Community pharmacies and organizations can collaborate to tailor strategies and interventions and address the challenges and specific needs of the community.
The COVID-19 pandemic did not weigh equally on all community groups. Rather, some populations were impacted more than others. This disproportionate burden of COVID-19 infection created new gaps in the health care system and highlighted existing ones. This was especially true regarding COVID-19–vaccination access and acceptance, resulting in racial and ethnic minority groups who were less likely to be vaccinated (Table).1
One of the greatest impacts that community pharmacists made during the COVID-19 pandemic was provision of immunizations. As of July 21, 2023, staff at pharmacies administered more than 305.5 million doses of COVID-19 vaccines; this includes 8 million doses administered onsite at long-term care facilities during the pandemic.2 Developing innovative models to address health care disparities and inequalities are key to optimizing population health. This article describes how community pharmacies can connect with community organizations to promote equity in vaccine access and increase vaccination rates. Lessons learned from the COVID-19 pandemic can be applied to the administration of current and new vaccines.
Establishing Effective Community Partnership
Pharmacy staff working with community partners can tailor strategies and interventions to address the challenges and specific needs of the community and to increase vaccine access and immunization rates (Figure).3 Specific considerations include:
Information and Materials
Vaccine information should be transparent, promote the benefits of and reasons for immunization, and address potential risks of the vaccine in a culturally relevant manner.3 Information should be provided in English and the predominant language spoken within the community. Undocumented or uninsured patients may avoid vaccination due to concern about language accessibility, insurance requirements, and immigration status.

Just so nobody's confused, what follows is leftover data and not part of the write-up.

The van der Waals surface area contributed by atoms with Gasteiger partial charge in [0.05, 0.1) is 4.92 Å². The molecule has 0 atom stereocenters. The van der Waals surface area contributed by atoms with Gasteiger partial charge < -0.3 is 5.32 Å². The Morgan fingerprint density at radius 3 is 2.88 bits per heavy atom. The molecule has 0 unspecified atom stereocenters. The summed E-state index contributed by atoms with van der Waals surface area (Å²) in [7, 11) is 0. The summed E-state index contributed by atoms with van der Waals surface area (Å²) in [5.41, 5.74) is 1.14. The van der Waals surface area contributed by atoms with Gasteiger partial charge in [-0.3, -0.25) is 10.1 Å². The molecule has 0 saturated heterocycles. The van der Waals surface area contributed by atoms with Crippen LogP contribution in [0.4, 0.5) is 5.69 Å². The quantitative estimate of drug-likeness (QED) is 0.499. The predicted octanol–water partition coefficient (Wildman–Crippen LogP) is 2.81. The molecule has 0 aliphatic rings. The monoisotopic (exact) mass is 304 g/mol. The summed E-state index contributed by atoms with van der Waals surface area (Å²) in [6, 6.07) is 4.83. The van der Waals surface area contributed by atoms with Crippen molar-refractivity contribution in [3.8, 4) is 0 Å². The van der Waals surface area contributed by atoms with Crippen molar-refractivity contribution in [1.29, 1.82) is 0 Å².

During the fall of 2022, which coincided with the peak of the harvest season in Idaho, pharmacy professionals established an outreach program to vaccinate the migrant farm worker community against COVID-19.4 They developed a multicomponent media campaign in Spanish. The pharmacy staff advertised extended hours in Spanish on radio stations and billboards to accommodate workers’ schedules. They also established a partnership with the Idaho State University College of Pharmacy involving student pharmacists assisting with COVID-19 vaccination. In addition, all immunization paperwork was made available in Spanish, and a Spanish interpreter was available at the pharmacy to describe the immunization process and answer any questions. This successful program resulted in dozens of migrant workers receiving COVID-19 vaccines.
Methods and Platforms
Vaccine information should be disseminated through a variety of different media and sources.3 This can include written materials (eg, flyers, postcards, advertisements), social media graphics and information (eg, Facebook, Twitter), online platforms (eg, newsletters, listservs), text messages, and in-person opportunities for community dialogue (eg, town hall meetings, question and answer sessions, small group discussions).